A toy for the trails

The Off-Runner was a project that just kind of happened. It started with me buying 1990 4Runner from a friend as a parts truck. I have a 1991 4Runner as my daily driver and needed some parts. For $600 the price was right so I bought it up. I started to take the truck apart so I could store and use the parts. After doing some thinking I realized the truck would be of better use if I kept it running. This way I could use it to test out suspected bad parts. And if I needed a part I could confirm it works before removing it.

I decided to turn it in to a toy I could drive on the quad trails with. I cut off most of the body to lighten and open it up. I also removed the sub-standard rear ABS system because it was a waste of weight. Plus, this truck wouldn't need it for off-roading. Then I relocated the gas tank to the back seat area to gain a little ground clearance. I built a plywood box to cover the fuel tank and to give me some storage bins. I also built a new dash board out of some 1/16" sheet steel. I kept some of the factory stuff like the gauges, clock, and hazard switch and then added some of my own switches and an MP3 player deck. The speakers for the deck were mounted under the dash facing down out of the elements.

For the locker I wanted to keep it on the cheap like the rest of the project so I went with a Lincoln locker. I had never welded a differential before so to make sure I got a strong weld I had my friend weld it with his 200A Miller tig welder. For some reason this didn't hold up for very long as you can see in the picture (above center pic). For my second try I got a couple of old wrenches and warmed up my 120VAC flux-core welder. An hour later I had a home made mini spool locker that's taken a lot of abuse and still holding up. For the roll cage I wanted the people in the truck to be safe so I decided to build it out of some 2", .120" wall, DOM tubing. The steel almost cost as much as the truck but at least it should hold up in a roll over. I don't own a bender so I went to my friends place and borrowed his. At the same time I got his help and the use of his Miller tig to do most of the welding. It made nicer welds then my Mastercraft flux-core. After this I made a bumper for the front. It's made out of 1" and 2" square tubing with the center hoop out of 2" DOM. I liked how it turned out.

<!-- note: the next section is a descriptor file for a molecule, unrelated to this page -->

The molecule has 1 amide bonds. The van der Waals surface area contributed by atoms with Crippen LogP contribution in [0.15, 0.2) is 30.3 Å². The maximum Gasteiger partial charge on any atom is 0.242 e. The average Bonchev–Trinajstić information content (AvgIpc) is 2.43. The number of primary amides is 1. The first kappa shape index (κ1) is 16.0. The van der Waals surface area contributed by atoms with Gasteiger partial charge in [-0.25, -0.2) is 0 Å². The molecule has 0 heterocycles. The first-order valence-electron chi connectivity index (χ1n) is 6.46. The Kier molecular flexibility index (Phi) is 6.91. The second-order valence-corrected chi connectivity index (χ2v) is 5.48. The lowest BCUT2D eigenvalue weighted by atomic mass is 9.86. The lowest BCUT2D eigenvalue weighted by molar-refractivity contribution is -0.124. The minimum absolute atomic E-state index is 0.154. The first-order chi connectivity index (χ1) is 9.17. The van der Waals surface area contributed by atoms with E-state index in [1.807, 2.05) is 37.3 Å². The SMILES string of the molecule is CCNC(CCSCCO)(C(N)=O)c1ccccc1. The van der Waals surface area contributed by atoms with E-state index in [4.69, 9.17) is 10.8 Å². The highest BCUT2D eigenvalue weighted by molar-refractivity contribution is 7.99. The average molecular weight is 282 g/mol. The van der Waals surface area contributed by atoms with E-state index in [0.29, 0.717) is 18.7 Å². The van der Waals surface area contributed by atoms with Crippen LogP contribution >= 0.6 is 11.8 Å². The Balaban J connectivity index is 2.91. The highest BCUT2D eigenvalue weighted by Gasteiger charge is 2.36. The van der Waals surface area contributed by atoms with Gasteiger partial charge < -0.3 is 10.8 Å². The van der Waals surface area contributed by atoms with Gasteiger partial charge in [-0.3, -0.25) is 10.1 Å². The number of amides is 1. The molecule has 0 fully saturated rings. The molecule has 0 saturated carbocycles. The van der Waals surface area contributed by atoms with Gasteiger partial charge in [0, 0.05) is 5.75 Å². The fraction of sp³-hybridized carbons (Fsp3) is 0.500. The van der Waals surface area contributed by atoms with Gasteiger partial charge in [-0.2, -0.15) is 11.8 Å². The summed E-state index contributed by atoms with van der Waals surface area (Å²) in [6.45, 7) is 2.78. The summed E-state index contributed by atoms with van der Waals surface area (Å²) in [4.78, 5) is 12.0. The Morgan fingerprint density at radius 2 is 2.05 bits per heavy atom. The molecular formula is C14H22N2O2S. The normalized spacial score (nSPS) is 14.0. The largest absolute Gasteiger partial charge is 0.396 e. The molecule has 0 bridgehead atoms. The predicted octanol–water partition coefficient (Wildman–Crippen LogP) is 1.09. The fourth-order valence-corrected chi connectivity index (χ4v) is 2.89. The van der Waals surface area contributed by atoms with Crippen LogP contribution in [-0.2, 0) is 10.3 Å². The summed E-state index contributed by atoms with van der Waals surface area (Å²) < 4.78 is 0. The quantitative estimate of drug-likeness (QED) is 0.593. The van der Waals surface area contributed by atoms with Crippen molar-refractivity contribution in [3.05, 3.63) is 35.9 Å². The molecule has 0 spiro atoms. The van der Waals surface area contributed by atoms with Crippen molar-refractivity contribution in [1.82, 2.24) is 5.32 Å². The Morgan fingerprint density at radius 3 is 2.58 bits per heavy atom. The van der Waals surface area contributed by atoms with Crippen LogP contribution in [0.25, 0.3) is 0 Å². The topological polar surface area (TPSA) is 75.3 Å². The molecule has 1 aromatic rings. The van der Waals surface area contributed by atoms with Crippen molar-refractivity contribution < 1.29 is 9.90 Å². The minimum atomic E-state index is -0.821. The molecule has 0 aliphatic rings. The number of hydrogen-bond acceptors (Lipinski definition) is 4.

I drove it on the trails like this for a while until one day the exhaust got caught on a large rock and was ripped off. The drive back was kind of noisy so I decided to fab up an exhaust that was less prone to getting hit. I bought some pipe and a 90° bend and started building. Once I was happy with what I had, I topped it off with a tractor exhaust flap. I had lost some of the headlight hardware somewhere along my travels so I replaced them both with four free halogen lights. Then I finally got around to installing some mud flaps/fenders. I wanted to have fenders that would keep the mud off me and the truck but also not get bent up if I got too close to a tree. I ended up using a rubber sheet material that's made from recycled tires. I opted for the half inch thick stuff because it would hold its shape but also flex when needed. I added signal and brake lights for added safety and because the wires were already there.

With everything working well it was time to make it look nice. I painted it yellow with black racing stripes. The racing stripes were pin striped with silver. This was no professional job. The black and silver were done with a rattle can and the yellow was applied with a brush. It was far from good, but good from far, which is all I wanted. I have a number of things I would still like to do like manual hubs and maybe a twin stick. It was a fun toy to play around with but due to legal issues, it's parked for the time being.